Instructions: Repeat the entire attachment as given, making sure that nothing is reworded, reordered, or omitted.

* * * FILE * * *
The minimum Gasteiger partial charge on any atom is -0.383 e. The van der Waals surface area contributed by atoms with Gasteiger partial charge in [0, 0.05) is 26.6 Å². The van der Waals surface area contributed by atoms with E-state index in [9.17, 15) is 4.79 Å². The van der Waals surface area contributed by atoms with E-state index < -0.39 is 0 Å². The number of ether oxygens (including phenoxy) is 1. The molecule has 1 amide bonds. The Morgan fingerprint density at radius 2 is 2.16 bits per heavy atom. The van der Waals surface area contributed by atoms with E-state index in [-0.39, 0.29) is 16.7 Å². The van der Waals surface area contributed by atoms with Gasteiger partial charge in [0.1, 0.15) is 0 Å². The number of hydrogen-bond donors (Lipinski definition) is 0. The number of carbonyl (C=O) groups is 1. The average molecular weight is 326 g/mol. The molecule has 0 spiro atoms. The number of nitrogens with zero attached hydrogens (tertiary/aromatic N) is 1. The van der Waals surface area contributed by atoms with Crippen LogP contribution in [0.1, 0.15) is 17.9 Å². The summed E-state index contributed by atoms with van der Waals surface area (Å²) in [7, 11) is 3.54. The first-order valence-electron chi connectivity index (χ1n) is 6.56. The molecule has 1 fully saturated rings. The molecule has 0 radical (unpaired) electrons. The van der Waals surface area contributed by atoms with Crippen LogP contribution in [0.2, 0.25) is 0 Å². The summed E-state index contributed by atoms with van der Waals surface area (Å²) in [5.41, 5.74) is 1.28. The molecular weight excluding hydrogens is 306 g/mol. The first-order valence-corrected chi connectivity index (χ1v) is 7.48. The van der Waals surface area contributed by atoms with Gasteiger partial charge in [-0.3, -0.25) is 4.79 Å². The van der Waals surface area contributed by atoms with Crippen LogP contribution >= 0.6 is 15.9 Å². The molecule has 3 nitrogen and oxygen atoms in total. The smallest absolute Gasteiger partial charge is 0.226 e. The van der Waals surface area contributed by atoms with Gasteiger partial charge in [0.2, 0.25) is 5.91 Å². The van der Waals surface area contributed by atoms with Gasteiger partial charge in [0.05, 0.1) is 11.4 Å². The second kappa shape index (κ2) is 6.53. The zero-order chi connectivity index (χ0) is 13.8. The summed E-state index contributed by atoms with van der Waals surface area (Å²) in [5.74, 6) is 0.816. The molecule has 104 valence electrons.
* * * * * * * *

The minimum Gasteiger partial charge on any atom is -0.383 e. The van der Waals surface area contributed by atoms with Gasteiger partial charge in [0, 0.05) is 26.6 Å². The van der Waals surface area contributed by atoms with E-state index in [9.17, 15) is 4.79 Å². The van der Waals surface area contributed by atoms with E-state index < -0.39 is 0 Å². The number of ether oxygens (including phenoxy) is 1. The molecule has 1 amide bonds. The Morgan fingerprint density at radius 2 is 2.16 bits per heavy atom. The van der Waals surface area contributed by atoms with E-state index in [-0.39, 0.29) is 16.7 Å². The van der Waals surface area contributed by atoms with Gasteiger partial charge in [0.1, 0.15) is 0 Å². The number of hydrogen-bond donors (Lipinski definition) is 0. The number of carbonyl (C=O) groups is 1. The average molecular weight is 326 g/mol. The molecule has 0 spiro atoms. The number of nitrogens with zero attached hydrogens (tertiary/aromatic N) is 1. The van der Waals surface area contributed by atoms with Crippen LogP contribution in [0.1, 0.15) is 17.9 Å². The summed E-state index contributed by atoms with van der Waals surface area (Å²) in [7, 11) is 3.54. The first-order valence-electron chi connectivity index (χ1n) is 6.56. The molecule has 1 fully saturated rings. The molecule has 0 radical (unpaired) electrons. The van der Waals surface area contributed by atoms with Crippen LogP contribution in [0.2, 0.25) is 0 Å². The summed E-state index contributed by atoms with van der Waals surface area (Å²) in [5.41, 5.74) is 1.28. The molecular weight excluding hydrogens is 306 g/mol. The first-order valence-corrected chi connectivity index (χ1v) is 7.48. The van der Waals surface area contributed by atoms with Gasteiger partial charge in [-0.3, -0.25) is 4.79 Å². The van der Waals surface area contributed by atoms with Crippen LogP contribution >= 0.6 is 15.9 Å². The molecule has 3 nitrogen and oxygen atoms in total. The smallest absolute Gasteiger partial charge is 0.226 e. The van der Waals surface area contributed by atoms with Gasteiger partial charge in [0.2, 0.25) is 5.91 Å². The van der Waals surface area contributed by atoms with Gasteiger partial charge in [0.05, 0.1) is 11.4 Å². The second kappa shape index (κ2) is 6.53. The zero-order chi connectivity index (χ0) is 13.8. The summed E-state index contributed by atoms with van der Waals surface area (Å²) in [5.74, 6) is 0.816. The molecule has 104 valence electrons.